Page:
June 9, 2008
The Mogambo sez: Today, a poem…
"Silver and gold,
So nice to hold.
And oil and commodities, too!
So get some of each,
Or one day you will be standing there with a surprised look on your face and fistfuls of worthless stocks and bonds in your hands while you watch all the people who ‘got some of each’, and now they are wealthy and happy, and who look at you with pity and contempt because you didn’t; now you aren’t wealthy or happy, and you realize to your horror that you made a Big Freaking Mistake (BFM) by not doing likewise."
Reading over what I wrote, I suddenly realized that it doesn’t rhyme there at the end, proving that not only is this another example of the usual Sub-Standard Mogambo Work (SSMW), but that you get the point, so SSMW doesn’t matter, anyway.
Richard Daughty is general partner and COO for Smith Consultant Group, serving the financial and medical communities, and the editor of The Mogambo Guru economic newsletter – an avocational exercise to heap disrespect on those who desperately deserve it.
The Mogambo Guru is quoted frequently in Barron’s, The Daily Reckoning and other fine publications.
In the war between inflation and deflation, Friday was a bloody day.
It began with a shot from the Labor Department; unemployment registered its biggest increase since 1986 – from 5% to 5.5%. Then, all Hell broke loose.
Immediately, investors figured that there was no way the Bernanke Fed could follow through on its half-promise to give up the fight against deflation and begin fighting inflation, alongside the European Central Bank. Central banks do not increase rates when unemployment is rising. At least, that’s the ways it’s gone for a long time.
The Fed, we remind new readers, has a "dual mandate." It is supposed to do two contradictory and incompatible things at once – protect the dollar (guard against inflation)…and maintain full employment (guard against deflation). The two are mortal enemies. Generally, lower rates help stimulate employment; but higher rates are the way to protect the dollar. Of course, in the period known as the Great Moderation, it didn’t matter. The feds could stimulate employment all they wanted and not worry about inflation. Meanwhile, the Chinese were protecting the dollar by exporting cheaper and cheaper goods to the United States.
Now, the inflation rate in China is 8.5%…labor costs are rising…energy and raw materials prices are soaring; the poor Chinese have no choice. They’re exporting price increases…not price cuts. All of a sudden, the war is on!
Yesterday, amid the smoke and dust of the battle, in rode the ‘crude oil vigilantes,’ guns blazing. The news from the Labor Department seems to have set them off, but they seemed to be itching for a fight anyway. Soon, they had driven up the price of oil more in one day than ever before. A barrel of crude rose $11. To put that in perspective, that’s about the whole price of oil 10 years ago. At the end of the day, the oil price was at a new record high: $139.
As we’ve been saying, there is no clear winner in the battle between inflation and deflation. There is just a clear loser – the U.S. householder. He gets blasted no matter which way he goes. Higher unemployment means lower earnings. And a higher oil price means higher consumer prices. And don’t forget the falling housing market. His earnings and his major asset go down; his cost of living goes up. Heck, even Ed McMahon says the bank is trying to take his house – and he’s got a lot of company. Aretha Franklin and Michael Jackson are said to be facing foreclosure as well.
Lately, most of the news has been about inflation. The threat of recession was thought to be past. The oil price has been setting records…and we’re getting more and more consumer inflation-sighting reports from all over the world.
"Inflation is biggest threat to global economy," a Bloomberg poll of business executives discovered.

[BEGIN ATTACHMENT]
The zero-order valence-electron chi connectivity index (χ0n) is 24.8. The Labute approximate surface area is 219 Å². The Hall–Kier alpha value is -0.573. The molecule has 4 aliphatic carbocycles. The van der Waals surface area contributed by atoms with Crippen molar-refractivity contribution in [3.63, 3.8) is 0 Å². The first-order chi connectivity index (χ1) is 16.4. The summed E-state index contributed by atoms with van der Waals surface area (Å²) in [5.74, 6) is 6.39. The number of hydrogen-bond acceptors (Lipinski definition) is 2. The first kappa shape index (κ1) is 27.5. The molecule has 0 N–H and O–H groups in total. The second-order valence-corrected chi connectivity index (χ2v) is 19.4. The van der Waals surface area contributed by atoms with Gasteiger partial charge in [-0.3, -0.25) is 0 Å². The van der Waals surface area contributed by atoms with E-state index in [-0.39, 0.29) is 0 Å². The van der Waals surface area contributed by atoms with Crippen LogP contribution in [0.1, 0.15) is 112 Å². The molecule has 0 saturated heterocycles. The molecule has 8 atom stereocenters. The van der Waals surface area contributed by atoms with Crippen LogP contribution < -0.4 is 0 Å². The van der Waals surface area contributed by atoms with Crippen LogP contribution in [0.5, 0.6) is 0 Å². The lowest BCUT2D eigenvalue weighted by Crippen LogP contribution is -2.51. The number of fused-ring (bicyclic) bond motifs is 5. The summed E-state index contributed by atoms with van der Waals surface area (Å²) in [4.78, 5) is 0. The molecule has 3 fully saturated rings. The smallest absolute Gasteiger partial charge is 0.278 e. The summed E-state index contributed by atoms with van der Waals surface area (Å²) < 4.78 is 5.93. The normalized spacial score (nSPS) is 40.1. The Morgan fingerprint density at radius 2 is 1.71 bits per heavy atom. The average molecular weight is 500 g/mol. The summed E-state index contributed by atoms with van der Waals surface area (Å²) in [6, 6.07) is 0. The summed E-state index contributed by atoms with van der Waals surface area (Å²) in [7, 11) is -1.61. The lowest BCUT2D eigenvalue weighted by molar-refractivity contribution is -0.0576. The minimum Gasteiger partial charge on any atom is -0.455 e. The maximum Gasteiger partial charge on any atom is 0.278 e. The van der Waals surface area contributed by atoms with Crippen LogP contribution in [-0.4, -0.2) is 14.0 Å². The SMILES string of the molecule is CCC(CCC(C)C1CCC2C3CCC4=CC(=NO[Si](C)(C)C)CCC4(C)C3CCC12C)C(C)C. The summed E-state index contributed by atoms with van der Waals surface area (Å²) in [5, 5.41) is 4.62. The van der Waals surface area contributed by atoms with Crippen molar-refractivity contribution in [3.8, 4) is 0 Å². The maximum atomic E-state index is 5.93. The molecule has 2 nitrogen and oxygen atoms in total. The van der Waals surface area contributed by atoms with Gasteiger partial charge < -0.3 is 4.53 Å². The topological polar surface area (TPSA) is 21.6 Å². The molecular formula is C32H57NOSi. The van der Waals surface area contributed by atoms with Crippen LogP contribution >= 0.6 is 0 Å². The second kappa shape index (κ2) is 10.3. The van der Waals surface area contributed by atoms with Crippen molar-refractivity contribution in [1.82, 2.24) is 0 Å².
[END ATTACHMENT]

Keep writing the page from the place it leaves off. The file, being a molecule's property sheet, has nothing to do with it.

But last week, according to the Wall Street Journal, "recession fears [were] reignited."
Adding to deflation’s firepower last week was an announcement by the European Central Bank on Thursday. Unlike the Fed, the ECB only has one job – to protect the euro. And when the inflation numbers in Europe came out higher than hoped – remember, inflation is now a globalized phenomenon – Jean Claude Trichet, head of the ECB, stepped forward to tell the world to get ready for higher rates. This, of course, had the effect you’d expect – the dollar fell, which puts additional pressure on the Bernanke forces, who had hoped to be able to talk the dollar up.
Of course, everyone knows you can’t fight inflation and fight deflation at the same time. And everyone knows that when push comes to shove, the Fed will throw its weight in inflation’s direction. That is, when its back is to the wall, the Fed will lash out at deflation…and let the dollar go whither it wants – down.
How much difference it makes is open to question. Because, when the shooting really starts, the Fed’s policy changes often get lost in the fog of war. Even as the Fed was being pushed towards the wall…so close it could scratch its back on the aluminum siding…investors sold off stocks. You might have thought that the prospect of lower rates would be good for stocks. But now, with the crude oil vigilantes in the saddle, investors know that being soft on inflation is no guarantee of lower rates and a growing economy. Instead, they’ve come to see that higher oil prices…and higher prices generally…shoot so many holes in consumers’ budgets, the economy goes into decline anyway.
*** Stocks sold off on Friday, sending the Dow reeling by 394 points. The banks were hit hard. You’ll recall that everyone thought the banks had seen the worst back in March, after Bear Stearns collapsed. Investors expected the banks to lead the following rally.
But once a bubble pops, the hot air goes elsewhere. Instead of going into the financial sector, now it’s going into prices for oil and commodities. Not only did oil hit a record on Friday, by the way, so did corn – at $6.50 a bushel.
The banks have been almost cut in half since last year’s high. You’ll recall that they were "adding value" by "allocating capital more efficiently" than their predecessors. Well, for some reason, they don’t seem to be allocating capital very efficiently anymore. All the value they added to their own shares, ever since the merger and acquisition boom of the late ’90s, has now been wiped out.